Nuclear pharmacist  
  • Ability to serve as a Radiation Safety Officer (training is needed in areas such as radiation physics, biology and radiopharmaceutical chemistry, followed by one year of experience as a radiation safety technologist)
  • Training in the handling of radioactive materials (can be obtained as part of PharmD or through company training)
  • Ability to describe literature regarding radiopharmaceuticals to hospital and lab staff
  • Specialized pharmacies
  • Imaging centers
  • Hospitals
  • Universities
Nutrition support pharmacist  
  • Ability to work well with patients
  • Ability to function as a member of a multidisciplinary team
  • Creativity in designing treatments specific to a patient’s needs
  • Acute and subacute care facilities
  • Ambulatory clinics
  • Skilled nursing facilities
  • Patients’ homes
Primary care pharmacist  
  • Ability to work alongside physicians and nurses as part of a primary healthcare team
  • Written and oral communication skills
  • Desire to be directly involved in patient care
  • General internal medicine clinics
  • Primary care clinics
  • Family medicine clinics
  • Universities
Public health service pharmacist  
  • Commitment to public health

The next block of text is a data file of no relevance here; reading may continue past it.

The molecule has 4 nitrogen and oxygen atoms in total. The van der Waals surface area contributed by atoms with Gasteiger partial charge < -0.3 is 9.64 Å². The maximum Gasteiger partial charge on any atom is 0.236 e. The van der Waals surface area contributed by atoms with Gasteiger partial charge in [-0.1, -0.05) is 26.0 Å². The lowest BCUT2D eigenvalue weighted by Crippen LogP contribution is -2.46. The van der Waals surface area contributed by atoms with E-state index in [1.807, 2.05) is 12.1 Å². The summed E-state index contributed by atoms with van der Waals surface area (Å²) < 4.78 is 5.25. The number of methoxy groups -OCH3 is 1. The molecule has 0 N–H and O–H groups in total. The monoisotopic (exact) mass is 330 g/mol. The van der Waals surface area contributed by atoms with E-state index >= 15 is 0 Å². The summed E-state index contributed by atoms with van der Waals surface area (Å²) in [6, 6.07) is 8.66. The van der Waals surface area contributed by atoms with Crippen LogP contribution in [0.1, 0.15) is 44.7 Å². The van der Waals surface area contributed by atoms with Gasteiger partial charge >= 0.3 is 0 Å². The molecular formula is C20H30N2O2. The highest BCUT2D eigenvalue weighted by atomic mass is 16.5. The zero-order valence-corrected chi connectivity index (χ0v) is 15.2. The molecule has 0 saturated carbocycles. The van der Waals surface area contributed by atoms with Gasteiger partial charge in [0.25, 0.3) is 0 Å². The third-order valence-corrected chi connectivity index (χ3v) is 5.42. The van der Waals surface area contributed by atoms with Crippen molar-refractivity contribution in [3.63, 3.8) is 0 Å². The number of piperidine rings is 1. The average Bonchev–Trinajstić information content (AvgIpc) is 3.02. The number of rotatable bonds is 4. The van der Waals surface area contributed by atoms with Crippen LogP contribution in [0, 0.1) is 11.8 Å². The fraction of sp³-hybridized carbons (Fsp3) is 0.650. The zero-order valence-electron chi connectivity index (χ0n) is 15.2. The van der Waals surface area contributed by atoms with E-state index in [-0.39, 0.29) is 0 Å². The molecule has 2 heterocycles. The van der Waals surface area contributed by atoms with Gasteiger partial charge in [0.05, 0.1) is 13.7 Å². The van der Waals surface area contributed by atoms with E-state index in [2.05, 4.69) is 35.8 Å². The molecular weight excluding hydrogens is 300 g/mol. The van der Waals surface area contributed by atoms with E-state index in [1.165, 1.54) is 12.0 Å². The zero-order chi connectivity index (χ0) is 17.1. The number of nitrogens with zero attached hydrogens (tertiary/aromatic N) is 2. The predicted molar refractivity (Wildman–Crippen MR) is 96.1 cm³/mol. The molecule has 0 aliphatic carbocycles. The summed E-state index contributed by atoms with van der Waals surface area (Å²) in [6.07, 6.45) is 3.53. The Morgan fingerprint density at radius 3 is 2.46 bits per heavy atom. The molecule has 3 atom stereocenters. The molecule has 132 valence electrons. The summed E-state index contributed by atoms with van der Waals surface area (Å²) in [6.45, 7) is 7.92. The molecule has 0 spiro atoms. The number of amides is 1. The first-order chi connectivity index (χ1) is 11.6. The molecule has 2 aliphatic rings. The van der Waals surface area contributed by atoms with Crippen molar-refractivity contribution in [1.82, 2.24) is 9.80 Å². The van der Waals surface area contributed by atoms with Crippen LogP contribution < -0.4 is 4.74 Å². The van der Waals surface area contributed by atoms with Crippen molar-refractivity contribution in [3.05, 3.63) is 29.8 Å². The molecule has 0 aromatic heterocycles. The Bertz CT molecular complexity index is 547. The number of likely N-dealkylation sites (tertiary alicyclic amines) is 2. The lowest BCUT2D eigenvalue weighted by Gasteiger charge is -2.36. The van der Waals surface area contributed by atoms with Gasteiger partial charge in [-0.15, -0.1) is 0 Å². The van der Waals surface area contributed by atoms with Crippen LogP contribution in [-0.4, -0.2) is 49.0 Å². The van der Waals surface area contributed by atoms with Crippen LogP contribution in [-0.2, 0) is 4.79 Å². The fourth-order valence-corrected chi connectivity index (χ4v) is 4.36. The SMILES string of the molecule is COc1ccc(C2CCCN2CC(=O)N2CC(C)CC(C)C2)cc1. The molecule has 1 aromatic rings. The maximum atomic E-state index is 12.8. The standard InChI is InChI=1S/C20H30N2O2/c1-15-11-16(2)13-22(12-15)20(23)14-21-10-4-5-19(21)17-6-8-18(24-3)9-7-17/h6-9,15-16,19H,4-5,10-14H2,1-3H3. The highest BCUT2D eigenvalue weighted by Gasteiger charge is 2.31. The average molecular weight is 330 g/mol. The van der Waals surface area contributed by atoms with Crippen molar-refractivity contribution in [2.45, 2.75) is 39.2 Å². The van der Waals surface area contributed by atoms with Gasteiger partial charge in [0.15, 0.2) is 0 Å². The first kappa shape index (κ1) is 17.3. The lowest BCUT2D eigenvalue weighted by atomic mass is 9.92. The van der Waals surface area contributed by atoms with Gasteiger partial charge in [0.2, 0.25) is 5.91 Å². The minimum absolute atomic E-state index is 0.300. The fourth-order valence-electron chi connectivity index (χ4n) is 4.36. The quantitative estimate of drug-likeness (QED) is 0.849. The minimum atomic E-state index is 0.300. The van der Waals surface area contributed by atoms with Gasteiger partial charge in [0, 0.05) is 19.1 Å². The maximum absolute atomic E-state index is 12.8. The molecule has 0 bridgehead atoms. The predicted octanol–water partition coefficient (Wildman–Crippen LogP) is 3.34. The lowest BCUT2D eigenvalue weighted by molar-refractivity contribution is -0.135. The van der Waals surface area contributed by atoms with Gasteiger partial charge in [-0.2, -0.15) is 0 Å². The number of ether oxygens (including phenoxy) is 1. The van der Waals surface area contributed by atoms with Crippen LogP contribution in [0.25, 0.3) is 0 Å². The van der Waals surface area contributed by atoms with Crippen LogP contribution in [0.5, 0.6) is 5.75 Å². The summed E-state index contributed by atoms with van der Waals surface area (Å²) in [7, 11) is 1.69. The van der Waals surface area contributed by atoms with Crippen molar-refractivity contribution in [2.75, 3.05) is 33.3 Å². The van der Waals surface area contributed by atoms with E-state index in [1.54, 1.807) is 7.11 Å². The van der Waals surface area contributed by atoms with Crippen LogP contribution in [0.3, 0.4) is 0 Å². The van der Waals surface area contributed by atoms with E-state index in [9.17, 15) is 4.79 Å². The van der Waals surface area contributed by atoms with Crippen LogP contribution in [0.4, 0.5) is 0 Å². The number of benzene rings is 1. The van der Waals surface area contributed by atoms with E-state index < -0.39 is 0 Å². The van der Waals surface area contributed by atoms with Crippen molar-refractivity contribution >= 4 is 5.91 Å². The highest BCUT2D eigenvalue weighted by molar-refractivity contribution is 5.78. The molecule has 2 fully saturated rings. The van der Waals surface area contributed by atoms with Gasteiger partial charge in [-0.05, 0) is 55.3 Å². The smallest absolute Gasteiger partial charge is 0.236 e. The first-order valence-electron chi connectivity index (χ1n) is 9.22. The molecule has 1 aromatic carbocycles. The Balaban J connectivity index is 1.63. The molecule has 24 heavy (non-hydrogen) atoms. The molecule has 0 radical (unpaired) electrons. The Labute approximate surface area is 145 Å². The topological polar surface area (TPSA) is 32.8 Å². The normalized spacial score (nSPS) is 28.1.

• Willingness to work with medically underserved populations
  • Ability to take on a variety of administrative and clinical roles
  • Agency for Healthcare Research Quality
  • Centers for Disease Control and Prevention
  • Food and Drug Administration (FDA
  • National Institutes of Health)
Regulatory pharmacist  
  • Project management/organizational skills
  • Negotiation and communication skills
  • Understanding of the scientific and technical background of products
  • Willingness to keep up to date with regulatory policies and procedures
  • Associations
  • Government
  • Consulting companies
  • Pharmaceutical companies
  • Universities
Veterinary pharmacist  
  • Creativity and resourcefulness for dealing with a variety of animal patients and their owners
  • Ability to work closely with veterinarians
  • Strong knowledge base in pharmacy and the willingness to compound prescriptions
  • Ability to solve problems, prepare products, teach and consult with healthcare workers and pet owners
  • Specialized veterinary pharmacies
  • Veterinary schools
  • Animal clinics
  • Animal hospitals
  • Rescue centers
  • Universities
  • Compounding pharmacies
  • Chain pharmacies